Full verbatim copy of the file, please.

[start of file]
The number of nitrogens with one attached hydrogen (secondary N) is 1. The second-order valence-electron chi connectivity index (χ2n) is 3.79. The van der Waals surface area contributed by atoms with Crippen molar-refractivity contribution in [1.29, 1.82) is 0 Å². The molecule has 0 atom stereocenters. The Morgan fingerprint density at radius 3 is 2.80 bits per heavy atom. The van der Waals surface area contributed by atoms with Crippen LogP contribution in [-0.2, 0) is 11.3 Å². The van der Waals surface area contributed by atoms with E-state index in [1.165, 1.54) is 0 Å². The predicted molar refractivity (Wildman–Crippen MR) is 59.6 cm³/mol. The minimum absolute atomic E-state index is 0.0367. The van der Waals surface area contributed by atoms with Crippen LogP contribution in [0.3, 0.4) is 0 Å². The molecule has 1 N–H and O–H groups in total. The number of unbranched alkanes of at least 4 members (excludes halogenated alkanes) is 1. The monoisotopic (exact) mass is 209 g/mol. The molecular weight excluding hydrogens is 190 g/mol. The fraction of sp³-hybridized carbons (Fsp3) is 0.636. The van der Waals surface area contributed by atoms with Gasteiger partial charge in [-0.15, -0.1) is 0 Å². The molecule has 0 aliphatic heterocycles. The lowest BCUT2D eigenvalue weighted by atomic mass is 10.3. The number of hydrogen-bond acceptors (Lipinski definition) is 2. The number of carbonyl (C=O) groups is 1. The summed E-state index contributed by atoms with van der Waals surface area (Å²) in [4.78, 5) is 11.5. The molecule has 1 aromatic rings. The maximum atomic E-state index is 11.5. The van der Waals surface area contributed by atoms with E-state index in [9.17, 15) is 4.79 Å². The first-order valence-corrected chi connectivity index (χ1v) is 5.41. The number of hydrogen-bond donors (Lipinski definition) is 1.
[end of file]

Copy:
The number of nitrogens with one attached hydrogen (secondary N) is 1. The second-order valence-electron chi connectivity index (χ2n) is 3.79. The van der Waals surface area contributed by atoms with Crippen molar-refractivity contribution in [1.29, 1.82) is 0 Å². The molecule has 0 atom stereocenters. The Morgan fingerprint density at radius 3 is 2.80 bits per heavy atom. The van der Waals surface area contributed by atoms with Crippen LogP contribution in [-0.2, 0) is 11.3 Å². The van der Waals surface area contributed by atoms with E-state index in [1.165, 1.54) is 0 Å². The predicted molar refractivity (Wildman–Crippen MR) is 59.6 cm³/mol. The minimum absolute atomic E-state index is 0.0367. The van der Waals surface area contributed by atoms with Crippen LogP contribution in [0.3, 0.4) is 0 Å². The molecule has 1 N–H and O–H groups in total. The number of unbranched alkanes of at least 4 members (excludes halogenated alkanes) is 1. The monoisotopic (exact) mass is 209 g/mol. The molecular weight excluding hydrogens is 190 g/mol. The fraction of sp³-hybridized carbons (Fsp3) is 0.636. The van der Waals surface area contributed by atoms with Gasteiger partial charge in [-0.15, -0.1) is 0 Å². The molecule has 0 aliphatic heterocycles. The lowest BCUT2D eigenvalue weighted by atomic mass is 10.3. The number of hydrogen-bond acceptors (Lipinski definition) is 2. The number of carbonyl (C=O) groups is 1. The summed E-state index contributed by atoms with van der Waals surface area (Å²) in [4.78, 5) is 11.5. The molecule has 1 aromatic rings. The maximum atomic E-state index is 11.5. The van der Waals surface area contributed by atoms with E-state index in [9.17, 15) is 4.79 Å². The first-order valence-corrected chi connectivity index (χ1v) is 5.41. The number of hydrogen-bond donors (Lipinski definition) is 1.